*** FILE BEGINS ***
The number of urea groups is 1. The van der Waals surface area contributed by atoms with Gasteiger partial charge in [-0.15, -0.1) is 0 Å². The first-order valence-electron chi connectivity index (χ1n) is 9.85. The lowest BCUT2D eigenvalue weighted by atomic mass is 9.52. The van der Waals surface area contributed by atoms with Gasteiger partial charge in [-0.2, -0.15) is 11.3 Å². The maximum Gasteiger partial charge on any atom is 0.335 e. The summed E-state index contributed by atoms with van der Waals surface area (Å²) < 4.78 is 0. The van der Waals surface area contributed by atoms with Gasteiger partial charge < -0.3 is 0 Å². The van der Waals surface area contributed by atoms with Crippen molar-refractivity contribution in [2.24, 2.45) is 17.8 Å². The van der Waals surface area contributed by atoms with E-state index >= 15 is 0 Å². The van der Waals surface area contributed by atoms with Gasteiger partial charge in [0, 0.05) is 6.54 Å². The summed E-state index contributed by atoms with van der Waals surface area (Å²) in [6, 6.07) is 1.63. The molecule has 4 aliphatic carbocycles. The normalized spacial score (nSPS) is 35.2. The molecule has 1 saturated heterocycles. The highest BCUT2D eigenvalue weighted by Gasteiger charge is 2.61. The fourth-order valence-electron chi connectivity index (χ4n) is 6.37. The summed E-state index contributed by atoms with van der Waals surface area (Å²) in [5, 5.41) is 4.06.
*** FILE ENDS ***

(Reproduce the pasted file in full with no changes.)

The number of urea groups is 1. The van der Waals surface area contributed by atoms with Gasteiger partial charge in [-0.15, -0.1) is 0 Å². The first-order valence-electron chi connectivity index (χ1n) is 9.85. The lowest BCUT2D eigenvalue weighted by atomic mass is 9.52. The van der Waals surface area contributed by atoms with Gasteiger partial charge in [-0.2, -0.15) is 11.3 Å². The maximum Gasteiger partial charge on any atom is 0.335 e. The summed E-state index contributed by atoms with van der Waals surface area (Å²) < 4.78 is 0. The van der Waals surface area contributed by atoms with Gasteiger partial charge < -0.3 is 0 Å². The van der Waals surface area contributed by atoms with Crippen molar-refractivity contribution in [2.24, 2.45) is 17.8 Å². The van der Waals surface area contributed by atoms with E-state index >= 15 is 0 Å². The van der Waals surface area contributed by atoms with Gasteiger partial charge in [0, 0.05) is 6.54 Å². The summed E-state index contributed by atoms with van der Waals surface area (Å²) in [6, 6.07) is 1.63. The molecule has 4 aliphatic carbocycles. The normalized spacial score (nSPS) is 35.2. The molecule has 1 saturated heterocycles. The highest BCUT2D eigenvalue weighted by Gasteiger charge is 2.61. The fourth-order valence-electron chi connectivity index (χ4n) is 6.37. The summed E-state index contributed by atoms with van der Waals surface area (Å²) in [5, 5.41) is 4.06.